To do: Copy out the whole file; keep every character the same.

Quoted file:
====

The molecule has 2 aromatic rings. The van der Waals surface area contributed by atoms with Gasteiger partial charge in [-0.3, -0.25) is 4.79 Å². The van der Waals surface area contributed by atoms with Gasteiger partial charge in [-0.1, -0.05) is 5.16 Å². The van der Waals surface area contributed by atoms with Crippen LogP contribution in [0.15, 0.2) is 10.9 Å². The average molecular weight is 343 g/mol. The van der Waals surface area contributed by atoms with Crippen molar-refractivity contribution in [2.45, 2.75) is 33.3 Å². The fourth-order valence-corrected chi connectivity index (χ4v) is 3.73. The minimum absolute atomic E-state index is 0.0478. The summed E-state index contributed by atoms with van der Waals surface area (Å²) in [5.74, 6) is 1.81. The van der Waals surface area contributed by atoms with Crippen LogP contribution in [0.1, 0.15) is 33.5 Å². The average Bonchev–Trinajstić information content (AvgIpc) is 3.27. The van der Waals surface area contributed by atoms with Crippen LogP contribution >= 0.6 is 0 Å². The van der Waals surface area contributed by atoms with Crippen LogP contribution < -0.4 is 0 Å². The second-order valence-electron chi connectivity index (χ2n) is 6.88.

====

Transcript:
The molecule has 2 aromatic rings. The van der Waals surface area contributed by atoms with Gasteiger partial charge in [-0.3, -0.25) is 4.79 Å². The van der Waals surface area contributed by atoms with Gasteiger partial charge in [-0.1, -0.05) is 5.16 Å². The van der Waals surface area contributed by atoms with Crippen LogP contribution in [0.15, 0.2) is 10.9 Å². The average molecular weight is 343 g/mol. The van der Waals surface area contributed by atoms with Crippen molar-refractivity contribution in [2.45, 2.75) is 33.3 Å². The fourth-order valence-corrected chi connectivity index (χ4v) is 3.73. The minimum absolute atomic E-state index is 0.0478. The summed E-state index contributed by atoms with van der Waals surface area (Å²) in [5.74, 6) is 1.81. The van der Waals surface area contributed by atoms with Crippen LogP contribution in [0.1, 0.15) is 33.5 Å². The average Bonchev–Trinajstić information content (AvgIpc) is 3.27. The van der Waals surface area contributed by atoms with Crippen LogP contribution >= 0.6 is 0 Å². The van der Waals surface area contributed by atoms with Crippen LogP contribution < -0.4 is 0 Å². The second-order valence-electron chi connectivity index (χ2n) is 6.88.